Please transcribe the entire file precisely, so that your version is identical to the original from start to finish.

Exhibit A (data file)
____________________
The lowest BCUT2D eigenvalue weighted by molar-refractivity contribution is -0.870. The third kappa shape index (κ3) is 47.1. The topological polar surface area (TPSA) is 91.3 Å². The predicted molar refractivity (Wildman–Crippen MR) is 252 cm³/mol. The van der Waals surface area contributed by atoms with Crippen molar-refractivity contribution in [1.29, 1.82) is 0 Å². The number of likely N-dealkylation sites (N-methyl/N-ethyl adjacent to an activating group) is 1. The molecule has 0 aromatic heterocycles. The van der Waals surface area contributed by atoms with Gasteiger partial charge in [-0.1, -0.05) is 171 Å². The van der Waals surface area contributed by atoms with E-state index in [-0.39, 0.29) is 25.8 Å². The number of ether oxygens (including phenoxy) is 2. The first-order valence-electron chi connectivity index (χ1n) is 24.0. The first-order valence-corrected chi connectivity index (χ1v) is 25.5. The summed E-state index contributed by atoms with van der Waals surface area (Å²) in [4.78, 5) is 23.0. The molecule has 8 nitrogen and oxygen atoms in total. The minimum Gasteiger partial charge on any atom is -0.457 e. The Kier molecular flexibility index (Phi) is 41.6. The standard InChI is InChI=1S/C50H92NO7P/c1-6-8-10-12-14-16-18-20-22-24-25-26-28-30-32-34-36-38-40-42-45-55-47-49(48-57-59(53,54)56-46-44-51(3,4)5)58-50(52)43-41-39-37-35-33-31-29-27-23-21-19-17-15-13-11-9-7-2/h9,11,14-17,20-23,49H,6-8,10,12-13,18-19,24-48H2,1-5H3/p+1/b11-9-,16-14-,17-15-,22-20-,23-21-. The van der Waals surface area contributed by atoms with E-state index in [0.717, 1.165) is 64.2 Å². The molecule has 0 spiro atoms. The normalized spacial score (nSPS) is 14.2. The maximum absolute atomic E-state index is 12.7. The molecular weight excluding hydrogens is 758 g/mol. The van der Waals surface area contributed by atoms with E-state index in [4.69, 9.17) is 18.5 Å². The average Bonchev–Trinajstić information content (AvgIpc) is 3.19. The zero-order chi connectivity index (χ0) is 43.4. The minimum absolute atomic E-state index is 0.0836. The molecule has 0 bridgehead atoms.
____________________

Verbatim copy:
The lowest BCUT2D eigenvalue weighted by molar-refractivity contribution is -0.870. The third kappa shape index (κ3) is 47.1. The topological polar surface area (TPSA) is 91.3 Å². The predicted molar refractivity (Wildman–Crippen MR) is 252 cm³/mol. The van der Waals surface area contributed by atoms with Crippen molar-refractivity contribution in [1.29, 1.82) is 0 Å². The number of likely N-dealkylation sites (N-methyl/N-ethyl adjacent to an activating group) is 1. The molecule has 0 aromatic heterocycles. The van der Waals surface area contributed by atoms with Gasteiger partial charge in [-0.1, -0.05) is 171 Å². The van der Waals surface area contributed by atoms with E-state index in [-0.39, 0.29) is 25.8 Å². The number of ether oxygens (including phenoxy) is 2. The first-order valence-electron chi connectivity index (χ1n) is 24.0. The first-order valence-corrected chi connectivity index (χ1v) is 25.5. The summed E-state index contributed by atoms with van der Waals surface area (Å²) in [4.78, 5) is 23.0. The molecule has 8 nitrogen and oxygen atoms in total. The minimum Gasteiger partial charge on any atom is -0.457 e. The Kier molecular flexibility index (Phi) is 41.6. The standard InChI is InChI=1S/C50H92NO7P/c1-6-8-10-12-14-16-18-20-22-24-25-26-28-30-32-34-36-38-40-42-45-55-47-49(48-57-59(53,54)56-46-44-51(3,4)5)58-50(52)43-41-39-37-35-33-31-29-27-23-21-19-17-15-13-11-9-7-2/h9,11,14-17,20-23,49H,6-8,10,12-13,18-19,24-48H2,1-5H3/p+1/b11-9-,16-14-,17-15-,22-20-,23-21-. The van der Waals surface area contributed by atoms with E-state index in [0.717, 1.165) is 64.2 Å². The molecule has 0 spiro atoms. The normalized spacial score (nSPS) is 14.2. The maximum absolute atomic E-state index is 12.7. The molecular weight excluding hydrogens is 758 g/mol. The van der Waals surface area contributed by atoms with E-state index in [4.69, 9.17) is 18.5 Å². The average Bonchev–Trinajstić information content (AvgIpc) is 3.19. The zero-order chi connectivity index (χ0) is 43.4. The minimum absolute atomic E-state index is 0.0836. The molecule has 0 bridgehead atoms.